Diane Prather: An apple and an orange for Christmas
December 13, 2008
Among others, these are items that Santa might find on a child’s want list in 2008: video games and a game console, CD player and CDs, computer, cell phone, high-definition TV and a DVD player.
Compare the items with those that might have been found on a want list when this author was a child: doll, sled, Tonka truck and a farm set with a barn and animals.
And whether we kids put them on a list for Santa, we always counted on three other items: candy, an orange and an apple. These were things that today’s kids get all the time, but we didn’t.
I grew up on our ranch on Morapos Creek, south of Hamilton. We were a few miles from the Hamilton Store, a country store owned by our Uncle Albert Ottens, and 23 miles from Craig. In those days, we didn’t go shopping several times a week (as it sometimes seems that I do), even in summer, but much less in winter.
Some years the snow started falling in November, and by December we had feet. We kids started to worry that Santa might not be able to reach our house by Christmas (and our parents may have worried about the same thing). So there weren’t many days to shop.
Although our family had lots and lots of canned fruits and vegetables to get us through the winter, we didn’t have much fresh fruit and vegetables. We had some orchard apples that Mom usually canned, but any apples that escaped being canned weren’t the Delicious eating type. We certainly didn’t have any oranges. So that’s why apples and oranges were so precious. (We didn’t have much “store-bought” candy, either.)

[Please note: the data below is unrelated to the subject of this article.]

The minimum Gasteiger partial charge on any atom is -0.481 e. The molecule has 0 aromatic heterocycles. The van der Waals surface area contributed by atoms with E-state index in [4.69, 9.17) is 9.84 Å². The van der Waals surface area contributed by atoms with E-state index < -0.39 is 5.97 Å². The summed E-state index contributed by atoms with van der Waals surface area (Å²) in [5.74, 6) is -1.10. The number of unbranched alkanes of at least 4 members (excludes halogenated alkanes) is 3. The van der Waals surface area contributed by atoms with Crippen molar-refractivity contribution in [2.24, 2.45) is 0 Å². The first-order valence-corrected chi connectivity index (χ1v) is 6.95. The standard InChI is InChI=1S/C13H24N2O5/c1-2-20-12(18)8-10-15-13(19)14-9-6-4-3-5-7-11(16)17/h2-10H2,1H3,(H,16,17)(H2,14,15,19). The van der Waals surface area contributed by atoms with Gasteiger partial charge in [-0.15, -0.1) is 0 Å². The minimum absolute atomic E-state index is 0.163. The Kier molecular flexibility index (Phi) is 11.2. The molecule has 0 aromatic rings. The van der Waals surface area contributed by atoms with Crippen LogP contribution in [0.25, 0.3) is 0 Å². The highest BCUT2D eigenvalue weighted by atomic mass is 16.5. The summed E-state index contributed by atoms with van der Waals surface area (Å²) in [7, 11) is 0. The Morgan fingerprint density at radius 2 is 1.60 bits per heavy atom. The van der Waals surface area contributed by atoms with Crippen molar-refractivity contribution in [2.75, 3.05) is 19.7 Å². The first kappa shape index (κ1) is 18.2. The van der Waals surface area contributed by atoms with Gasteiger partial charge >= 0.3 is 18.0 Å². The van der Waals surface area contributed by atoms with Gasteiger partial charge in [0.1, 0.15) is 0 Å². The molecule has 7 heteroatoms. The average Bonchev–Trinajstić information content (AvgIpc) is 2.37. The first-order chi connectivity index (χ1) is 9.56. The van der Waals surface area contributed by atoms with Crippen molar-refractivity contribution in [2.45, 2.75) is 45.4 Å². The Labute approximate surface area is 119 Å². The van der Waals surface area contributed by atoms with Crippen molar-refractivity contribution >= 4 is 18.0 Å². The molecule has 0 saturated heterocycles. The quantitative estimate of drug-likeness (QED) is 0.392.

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And that’s where the school Christmas program comes in.
Preparation for the community Christmas program at the Morapos School started before Thanksgiving, but after the holiday most seat work involving reading, writing, arithmetic and history was set aside so we could get ready for the program.
In those days, the school Christmas program was a big community affair, so the teacher and students wanted everything to be just right. Some of my fondest memories of Christmas came from those preparations.
We put up a stage with curtains that opened and closed and had hidden off-stage areas to the left and right. A parent brought in a freshly cut evergreen tree. The students got out a box marked “Christmas,” and we decorated the tree with a few glass ornaments and garland. We strung popcorn and cranberries and made paper chains. We even hung Christmas cut-outs on the walls.
I’ve decorated lots of trees since then, but the wonderful fragrance of the school tree has never been equaled anywhere.
The fragrance of the tree, the program practice, the anticipation of having our parents watch us perform, the magic of that curtained stage – what excitement it brought!
Finally, the big night arrived. My sisters and I wore new taffeta dresses that Mom sewed for us. After we sang songs, recited poems, and acted in one or more plays, it was time for a small gift exchange and to get treat bags. (They were sometimes handed out by a Santa.)
I believe that the school parents (and perhaps others) donated money for the contents of the treat bags. Our Uncle Albert ordered everything, and then the school mothers got together and put the treat bags together.
The bottom part of each bag was filled with nuts, mostly peanuts in their shells. (I must admit that even though we kids were grateful for the nuts, we wished there had been less of those, and more of the candy.)
The candy followed the nuts. Most of it was hard candy, like ribbon candy and candies with soft centers, but there were also orange slices and some chocolate-covered candies with soft centers, perhaps coconut.
Sometimes there was a small popcorn ball wrapped in red or green cellophane. But at the very top of each bag was a big orange and sometimes a big, juicy apple, too. What a wonderful gift!
On Christmas Eve, my sisters and I found the biggest socks possible to hang up for Santa’s treats. On Christmas morning we found oranges and apples in them, too.
It seems that it was but just a blink of the eye before I had children of my own. When our sons started hanging up their stockings, I made sure that each of their stockings had an apple and orange in it on Christmas morning. I asked them to never forget how precious a seemingly small gift can be.